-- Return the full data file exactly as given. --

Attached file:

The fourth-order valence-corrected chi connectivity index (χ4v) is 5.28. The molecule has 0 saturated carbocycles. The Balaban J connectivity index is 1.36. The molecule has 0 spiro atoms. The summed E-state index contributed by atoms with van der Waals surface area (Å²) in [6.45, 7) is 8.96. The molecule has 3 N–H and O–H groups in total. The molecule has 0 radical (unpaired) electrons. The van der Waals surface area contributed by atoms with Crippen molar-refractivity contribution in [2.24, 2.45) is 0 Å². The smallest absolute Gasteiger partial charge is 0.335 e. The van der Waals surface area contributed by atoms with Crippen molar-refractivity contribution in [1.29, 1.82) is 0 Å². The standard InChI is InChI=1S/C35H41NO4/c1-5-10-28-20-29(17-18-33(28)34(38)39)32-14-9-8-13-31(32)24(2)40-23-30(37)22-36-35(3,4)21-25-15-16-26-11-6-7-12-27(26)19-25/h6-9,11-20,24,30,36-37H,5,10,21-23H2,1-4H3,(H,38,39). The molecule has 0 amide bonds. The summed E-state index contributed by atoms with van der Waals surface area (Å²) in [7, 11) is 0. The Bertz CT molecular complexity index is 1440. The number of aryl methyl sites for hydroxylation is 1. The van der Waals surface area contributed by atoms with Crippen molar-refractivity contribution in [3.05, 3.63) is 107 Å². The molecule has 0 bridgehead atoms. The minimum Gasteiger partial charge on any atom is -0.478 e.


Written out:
The fourth-order valence-corrected chi connectivity index (χ4v) is 5.28. The molecule has 0 saturated carbocycles. The Balaban J connectivity index is 1.36. The molecule has 0 spiro atoms. The summed E-state index contributed by atoms with van der Waals surface area (Å²) in [6.45, 7) is 8.96. The molecule has 3 N–H and O–H groups in total. The molecule has 0 radical (unpaired) electrons. The van der Waals surface area contributed by atoms with Crippen molar-refractivity contribution in [2.24, 2.45) is 0 Å². The smallest absolute Gasteiger partial charge is 0.335 e. The van der Waals surface area contributed by atoms with Crippen molar-refractivity contribution in [1.29, 1.82) is 0 Å². The standard InChI is InChI=1S/C35H41NO4/c1-5-10-28-20-29(17-18-33(28)34(38)39)32-14-9-8-13-31(32)24(2)40-23-30(37)22-36-35(3,4)21-25-15-16-26-11-6-7-12-27(26)19-25/h6-9,11-20,24,30,36-37H,5,10,21-23H2,1-4H3,(H,38,39). The molecule has 0 amide bonds. The summed E-state index contributed by atoms with van der Waals surface area (Å²) in [7, 11) is 0. The Bertz CT molecular complexity index is 1440. The number of aryl methyl sites for hydroxylation is 1. The van der Waals surface area contributed by atoms with Crippen molar-refractivity contribution in [3.05, 3.63) is 107 Å². The molecule has 0 bridgehead atoms. The minimum Gasteiger partial charge on any atom is -0.478 e.